Young Goodman Brown, The Maypole of Merrymount, and The Birth-Mark

I started my Hawthorne reading job with The Birth-Mark. I picked this story due to the fact I am familiar with the Maypole of Merrymount and Young Goodman Brown, and I wanted to try anything diverse. I was pleasantly surprised with The Birth-Mark, in my thoughts it far surpasses the latter two stories. I feel one of the most admirable traits of Hawthorne is his capacity to create as even though actions are taking location somewhere in the present. Aylmer could quite nicely reside today, someplace in the globe with his laboratory in the backyard. Guys like Young Goodman Brown are everywhere in today’s society, and, still, there are these who try and destroy that which they do not recognize or refuse to fully grasp like the Puritans in The Maypole of Merrymount. The Birth-Mark grapples with the scientific progress of the time. I think the theme of humans trying to control nature with unfavorable benefits is prevalent in lots of works of the time, most notably Frankenstein. The fixation that Aylmer has on Georgiana’s birthmark is unnatural. Hawthorne correlates this quest for perfection with Aylmer’s intentions of formulating an elixir of life and mastering the art of alchemy. Maybe Hawthorne is drawing a parallel right here involving the scientists of his day trying to handle nature and by the failure of scientists to do this in the previous. Aylmer’s attempt to manage nature leads to the death of his wife which is unnecessary, she is very content with the minor facial blemish till he makes a big deal about it. Perhaps this also is a parallel amongst the mass majority becoming content with the state of the world and a specific few who would like to make it improved, and, in turn, destroy it. I can have an understanding of Hawthorne’s thought. I reside in continual fear of nuclear war and the technology that has created it out there. But, I am grateful for the health-related advances we have nowadays. It is a double-edge sword. (I am not implying that Aylmer is an evil man, I do not assume he is aware of the chaos he can arouse. In fact, he is merely concerned with progress and saving humans from their own mortality and “humanness”.)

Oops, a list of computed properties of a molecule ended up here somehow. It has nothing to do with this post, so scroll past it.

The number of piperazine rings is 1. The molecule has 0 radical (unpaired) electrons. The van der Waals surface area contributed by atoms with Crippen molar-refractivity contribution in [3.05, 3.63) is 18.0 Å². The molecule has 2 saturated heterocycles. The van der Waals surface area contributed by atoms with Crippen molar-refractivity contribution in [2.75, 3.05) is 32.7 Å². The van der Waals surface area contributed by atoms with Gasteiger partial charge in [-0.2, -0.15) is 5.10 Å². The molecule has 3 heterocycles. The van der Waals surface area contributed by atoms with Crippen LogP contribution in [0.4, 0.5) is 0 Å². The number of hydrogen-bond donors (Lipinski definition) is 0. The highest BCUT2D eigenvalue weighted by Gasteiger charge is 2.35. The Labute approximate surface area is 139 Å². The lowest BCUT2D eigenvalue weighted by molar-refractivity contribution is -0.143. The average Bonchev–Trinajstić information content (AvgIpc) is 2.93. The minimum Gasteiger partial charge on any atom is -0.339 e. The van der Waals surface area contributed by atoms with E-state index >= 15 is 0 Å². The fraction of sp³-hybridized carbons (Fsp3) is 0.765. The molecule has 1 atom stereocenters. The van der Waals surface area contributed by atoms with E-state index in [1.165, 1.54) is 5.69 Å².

There is one imparticular line from the story that I sound most engaging:

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